The Days of Holy Week

The Days of Holy Week


The week before Easter, known as Holy Week, is special in the Christian tradition.  The Sunday before Easter is Palm Sunday and the last three days Maundy Thursday, Good Friday and Holy Saturday (sometimes referred to as Silent Saturday).

The origins of Holy week began in Jerusalem around the 4th  century AD. Christians from around the known world came on pilgrimages to Jerusalem  to participate in acts of worship designed  to reenact the final events of Christ’s life.

Over the years the rites and customs of these events were added to the most notable of which was the inclusion of the Eucharist commemorating Jesus’s last supper.

Palm Sunday

The day on which Jesus rode into Jerusalem surrounded by applauding, excited crowds who thought he was the Messiah, the new king who would challenge Rome and usher in a new age. On the opposite side of Jerusalem Herod was riding in as would have been his custom, to be at the centre of things, for an important Jewish Festival (Passover), resplendent in dress, with troops and flag bearers.

Cleansing the Temple – Jesus action of turning over the money changers tables etc was an act against dominating and evil authority. Sacrifices of birds and animals were part of Jewish worship – but law required they be “clean”, thus had to be purchased within the Temple complex – the Temple authorities imposing huge taxes.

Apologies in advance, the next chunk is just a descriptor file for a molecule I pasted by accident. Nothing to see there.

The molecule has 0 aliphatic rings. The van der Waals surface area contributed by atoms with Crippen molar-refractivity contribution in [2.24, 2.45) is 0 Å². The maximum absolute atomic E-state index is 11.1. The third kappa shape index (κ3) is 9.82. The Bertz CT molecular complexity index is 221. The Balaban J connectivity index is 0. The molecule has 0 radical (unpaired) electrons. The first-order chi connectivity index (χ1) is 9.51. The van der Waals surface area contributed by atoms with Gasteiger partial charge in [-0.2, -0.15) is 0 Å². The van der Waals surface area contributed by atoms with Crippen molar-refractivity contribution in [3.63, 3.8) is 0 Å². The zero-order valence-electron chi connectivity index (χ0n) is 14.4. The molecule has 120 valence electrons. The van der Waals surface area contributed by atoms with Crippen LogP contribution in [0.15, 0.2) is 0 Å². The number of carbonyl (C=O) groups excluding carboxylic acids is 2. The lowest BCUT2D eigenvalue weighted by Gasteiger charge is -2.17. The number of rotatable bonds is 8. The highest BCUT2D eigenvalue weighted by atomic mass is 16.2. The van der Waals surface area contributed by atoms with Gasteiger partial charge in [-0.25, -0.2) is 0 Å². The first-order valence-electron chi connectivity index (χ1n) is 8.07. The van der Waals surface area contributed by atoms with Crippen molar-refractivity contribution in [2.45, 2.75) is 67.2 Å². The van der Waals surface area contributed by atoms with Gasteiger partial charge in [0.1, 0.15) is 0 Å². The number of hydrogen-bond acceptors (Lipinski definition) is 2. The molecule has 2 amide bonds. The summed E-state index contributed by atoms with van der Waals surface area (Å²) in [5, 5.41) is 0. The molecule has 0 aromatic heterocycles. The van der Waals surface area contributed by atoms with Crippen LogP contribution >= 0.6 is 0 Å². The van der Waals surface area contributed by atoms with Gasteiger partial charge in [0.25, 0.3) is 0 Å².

Maundy Thursday

Maundy from Latin maundatum – commandment.  From Jesus’ words after washing the disciples’ feet –  “A new commandment I give you…” (John 31:34-35) during the Last Supper – probably a Passover meal

Good Friday, “good” meaning “observed as holy by the church”

The day during which Jesus is on trial, ridiculed, condemned to die, taken out to Golgotha, nailed to a cross between two criminals, suffers appalling humiliation and pain and dies. The activities of his suffering and death occur through three-hour periods, the hours of the military Watches – 3am, 6am, 9am and noon. Mark’s Gospel (the earliest) places the mock trial and Peter’s denial in the first 3-6am “cockcrow”. Jesus is crucified in “the third hour” 9am, in the 6th hour (midday) a darkness covers the earth  and lasts for 3 hours – Jesus utters his last words “My God, my God, why have you forsaken me?” (Mk 15:34; Ps 22:1) and dies. During the last watch of the vigil – 3 – 6pm Jesus is buried.

Easter Day – observed between March 22 and April 25th. The day of resurrection. Until the 15th century it was called “God’s Sunday”. Eggs are a symbol, in the church, of resurrection/ a pagan symbol of fertility.

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